In the last two years of her life she became immobile due to a fracture from which she never fully recovered. We had gone to meet her at this time when she was staying with her eldest son. We were all discussing how she must put in more effort and try to do the exercises prescribed by the physiotherapist and start walking. She said that try as she might, she was unable to even stand. She asked my son, the doctor, when he would be getting married to which he replied, “As soon as you start walking, I shall get married.” After about six months, when my mother and brother went to meet her, she had my brother call me on his mobile and said, “Adiye (hey girl), tell your son that I have started walking. Now he must keep his word and get married. If you perform the marriage in Madras, I will attend the marriage even if I have to walk with the help of a walking stick. Tell him.” Such was her affection even towards her brother-in-law’s grandson.
She had strong will power and great presence of mind. When my Periappa (her husband) had a stroke at the age of 80 she was all alone, her children being at different cities and a couple of them outside the country also. His brother and family living in the same city had also gone out of town to attend a family function. My periappa died within two days, by which time one of her sons had reached home. My brother and I went from Bangalore for the funeral and stayed back until the other family members like my parents and uncle arrived so that she would have company. Her other children arrived in the following days. I asked her then, how she managed the situation when periappa had a stroke and she was all alone. She said, “I called your periappa’s cousin, and told her, ‘Vijayam, your athan (cousin) is very unwell and needs hospitalisation. I am all alone. Come and help me take him to the hospital.’ She immediately came with her husband and helped me take him to the hospital and also informed my son who had already left and was sitting in the train. The message was flashed to him to get out of the train and fly. He got here in the evening. We were all getting ready to leave the hospital the next day, when your periappa had another attack from which he did not recover. I always tell myself in my prayers, ‘it is not because our children don’t want to be with us to take care of us in our old age; it is for their livelihood that they are in different places. Please give them a good life.’” I just couldn’t imagine how she could act so wisely and with such clear presence of mind in her situation. Immediately after the funeral she got herself busy preparing the house for the other rituals to be performed, keeping aside her grief and loss.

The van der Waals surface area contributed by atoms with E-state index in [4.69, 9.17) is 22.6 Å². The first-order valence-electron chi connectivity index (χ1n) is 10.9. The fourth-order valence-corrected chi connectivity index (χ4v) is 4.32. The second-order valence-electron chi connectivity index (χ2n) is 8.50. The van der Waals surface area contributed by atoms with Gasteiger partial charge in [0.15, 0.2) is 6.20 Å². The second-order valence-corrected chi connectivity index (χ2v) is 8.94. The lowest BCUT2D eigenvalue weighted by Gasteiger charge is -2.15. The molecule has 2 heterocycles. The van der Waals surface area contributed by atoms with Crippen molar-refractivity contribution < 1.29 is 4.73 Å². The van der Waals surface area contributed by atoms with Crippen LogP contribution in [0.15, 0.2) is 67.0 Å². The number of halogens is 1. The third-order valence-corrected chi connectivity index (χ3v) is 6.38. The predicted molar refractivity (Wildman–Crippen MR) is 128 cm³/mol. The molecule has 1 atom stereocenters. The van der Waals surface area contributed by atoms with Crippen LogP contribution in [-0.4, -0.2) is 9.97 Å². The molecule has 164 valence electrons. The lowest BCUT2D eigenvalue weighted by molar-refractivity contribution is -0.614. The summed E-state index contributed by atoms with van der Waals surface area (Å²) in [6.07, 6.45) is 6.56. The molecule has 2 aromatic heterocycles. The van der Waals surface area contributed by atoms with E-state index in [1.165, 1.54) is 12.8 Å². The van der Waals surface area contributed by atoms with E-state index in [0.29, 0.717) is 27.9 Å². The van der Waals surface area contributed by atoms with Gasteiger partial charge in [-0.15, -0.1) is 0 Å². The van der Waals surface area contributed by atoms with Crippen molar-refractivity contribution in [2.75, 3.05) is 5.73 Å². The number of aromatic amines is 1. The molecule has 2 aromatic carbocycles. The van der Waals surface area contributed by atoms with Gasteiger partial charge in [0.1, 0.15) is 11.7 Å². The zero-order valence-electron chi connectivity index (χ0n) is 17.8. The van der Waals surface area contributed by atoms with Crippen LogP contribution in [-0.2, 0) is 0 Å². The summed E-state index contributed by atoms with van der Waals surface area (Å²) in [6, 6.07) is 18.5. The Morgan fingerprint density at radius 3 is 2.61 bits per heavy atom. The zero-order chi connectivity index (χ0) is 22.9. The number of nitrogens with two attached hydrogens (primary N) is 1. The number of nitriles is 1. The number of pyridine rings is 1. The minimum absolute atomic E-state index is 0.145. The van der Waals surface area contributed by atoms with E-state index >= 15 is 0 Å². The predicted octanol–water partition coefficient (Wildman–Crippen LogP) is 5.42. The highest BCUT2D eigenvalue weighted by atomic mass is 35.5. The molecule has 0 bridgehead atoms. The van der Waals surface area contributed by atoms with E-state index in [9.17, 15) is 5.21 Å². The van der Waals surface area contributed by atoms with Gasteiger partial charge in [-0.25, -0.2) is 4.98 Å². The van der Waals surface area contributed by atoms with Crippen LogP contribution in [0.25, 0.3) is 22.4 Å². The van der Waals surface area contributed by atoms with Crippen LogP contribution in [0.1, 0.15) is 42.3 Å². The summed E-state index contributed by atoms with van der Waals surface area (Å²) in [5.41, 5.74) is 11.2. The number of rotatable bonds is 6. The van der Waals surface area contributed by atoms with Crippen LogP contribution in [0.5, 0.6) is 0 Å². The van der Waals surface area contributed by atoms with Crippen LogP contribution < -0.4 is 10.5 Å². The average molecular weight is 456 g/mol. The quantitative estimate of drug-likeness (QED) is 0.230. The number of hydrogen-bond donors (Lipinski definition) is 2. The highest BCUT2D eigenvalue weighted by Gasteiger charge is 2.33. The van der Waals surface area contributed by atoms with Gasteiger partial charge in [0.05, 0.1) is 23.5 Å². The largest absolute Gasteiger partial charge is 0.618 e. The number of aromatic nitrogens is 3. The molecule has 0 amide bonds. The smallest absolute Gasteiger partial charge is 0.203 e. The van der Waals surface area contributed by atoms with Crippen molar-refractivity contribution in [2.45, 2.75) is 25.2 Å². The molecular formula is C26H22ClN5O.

It was fitting that she passed away on International Women’s day. She never waited for anyone to grant her empowerment; she took it for herself as a matter of right. If she were to be born a few decades later, she would definitely have become somebody of much greater acclaim.

MAY HER SOUL BE IN PEACE.

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18 thoughts on “In Memory of Manni

  1. All these people of the past have amazing will power and have transitioned lot of change in life like moving frmo the villages to the cities, adapting new lives, meeting new people etc yet maintaining their culture, traditions and values intact and ensuring that they are passed on to the next generation. May he soul rest in peace. Satyam Param Deemahi!!!

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  2. Ammupatti..This tribute to your manni touches my heart. It is in this tribute that you have given her great acclaim! Sometimes it is the people with such influence on so many parts of our lives that leave the mark and our own inspiration to live life to the fullest. You had mentioned so many amazing qualities of Manni. What of her qualities do you see in you? Which qualities of her to you want to see in you? You don’t need to answer to me, but these are the ways that Manni lives on in you and everyone that knew this wonderful, wise woman! Thank you for sharing this! Wonderfully written.

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  3. Dear ammupatti, you made me cry:) I literally cried after reading this post. My patti is in the same stage now and she is now 81 and the doctors have told that 80% of her heart is not functioning. i have plans to visit Chennai during this summer break for two months. My chitti was telling me the other day “unai pakarthukkuthandi amma(thats how we call my patti) usura pidichundu irukka seekaram vandhudu” Since kids have school here till may end, I could not move. I came here to get the recipe for nonbu adai. But after reading this post, i am right now dialing to talk to my mami(my patti couldnot talk louder now adays so mami talks on behalf of her).

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  4. Hi Janaki, Jennifer,Anonymous and VidhyaThanks for appreciating my humble effort. The urge to write something about my manni was building up in me ever since I heard about her passing away.As I said, she was a mother figure for all of us.I hope Vidhya will be able to see her patti and talk to her.Best wishes.

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  5. My grandmom passes away just 4 months before my wedding. I was her ‘aasai pethi’ and infact told my finace (now hubby) to take very good care of me. I am now pregnant with my 1st baby and i miss her all the time. Your post on manni reminded me of her. Thank you ammu paati.